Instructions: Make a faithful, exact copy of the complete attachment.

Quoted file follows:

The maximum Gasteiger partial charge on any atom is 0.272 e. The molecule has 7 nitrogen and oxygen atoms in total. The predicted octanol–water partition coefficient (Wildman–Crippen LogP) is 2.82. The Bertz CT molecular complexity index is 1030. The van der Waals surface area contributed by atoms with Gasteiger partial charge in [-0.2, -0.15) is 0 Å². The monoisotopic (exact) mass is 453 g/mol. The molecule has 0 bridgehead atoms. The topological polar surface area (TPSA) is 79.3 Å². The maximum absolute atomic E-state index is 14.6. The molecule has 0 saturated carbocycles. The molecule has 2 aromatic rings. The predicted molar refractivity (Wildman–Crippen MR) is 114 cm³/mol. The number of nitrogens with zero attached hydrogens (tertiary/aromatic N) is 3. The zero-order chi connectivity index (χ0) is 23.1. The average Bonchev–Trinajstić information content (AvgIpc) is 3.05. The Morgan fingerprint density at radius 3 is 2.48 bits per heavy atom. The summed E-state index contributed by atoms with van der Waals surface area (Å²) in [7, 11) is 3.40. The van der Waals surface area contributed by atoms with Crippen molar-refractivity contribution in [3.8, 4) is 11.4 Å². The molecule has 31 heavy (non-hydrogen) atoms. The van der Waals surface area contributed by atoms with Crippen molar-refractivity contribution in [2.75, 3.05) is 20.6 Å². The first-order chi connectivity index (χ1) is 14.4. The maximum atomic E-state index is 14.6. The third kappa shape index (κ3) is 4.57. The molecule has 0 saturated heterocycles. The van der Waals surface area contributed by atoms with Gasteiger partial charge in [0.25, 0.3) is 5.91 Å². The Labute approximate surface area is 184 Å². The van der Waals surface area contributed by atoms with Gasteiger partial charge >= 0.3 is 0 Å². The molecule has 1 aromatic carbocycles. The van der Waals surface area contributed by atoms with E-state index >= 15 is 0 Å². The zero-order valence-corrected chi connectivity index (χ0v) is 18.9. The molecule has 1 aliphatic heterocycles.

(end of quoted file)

The maximum Gasteiger partial charge on any atom is 0.272 e. The molecule has 7 nitrogen and oxygen atoms in total. The predicted octanol–water partition coefficient (Wildman–Crippen LogP) is 2.82. The Bertz CT molecular complexity index is 1030. The van der Waals surface area contributed by atoms with Gasteiger partial charge in [-0.2, -0.15) is 0 Å². The monoisotopic (exact) mass is 453 g/mol. The molecule has 0 bridgehead atoms. The topological polar surface area (TPSA) is 79.3 Å². The maximum absolute atomic E-state index is 14.6. The molecule has 0 saturated carbocycles. The molecule has 2 aromatic rings. The predicted molar refractivity (Wildman–Crippen MR) is 114 cm³/mol. The number of nitrogens with zero attached hydrogens (tertiary/aromatic N) is 3. The zero-order chi connectivity index (χ0) is 23.1. The average Bonchev–Trinajstić information content (AvgIpc) is 3.05. The Morgan fingerprint density at radius 3 is 2.48 bits per heavy atom. The summed E-state index contributed by atoms with van der Waals surface area (Å²) in [7, 11) is 3.40. The van der Waals surface area contributed by atoms with Crippen molar-refractivity contribution in [3.8, 4) is 11.4 Å². The molecule has 31 heavy (non-hydrogen) atoms. The van der Waals surface area contributed by atoms with Crippen molar-refractivity contribution in [2.75, 3.05) is 20.6 Å². The first-order chi connectivity index (χ1) is 14.4. The maximum atomic E-state index is 14.6. The third kappa shape index (κ3) is 4.57. The molecule has 0 saturated heterocycles. The van der Waals surface area contributed by atoms with Gasteiger partial charge in [0.25, 0.3) is 5.91 Å². The Labute approximate surface area is 184 Å². The van der Waals surface area contributed by atoms with Gasteiger partial charge >= 0.3 is 0 Å². The molecule has 1 aromatic carbocycles. The van der Waals surface area contributed by atoms with E-state index >= 15 is 0 Å². The zero-order valence-corrected chi connectivity index (χ0v) is 18.9. The molecule has 1 aliphatic heterocycles.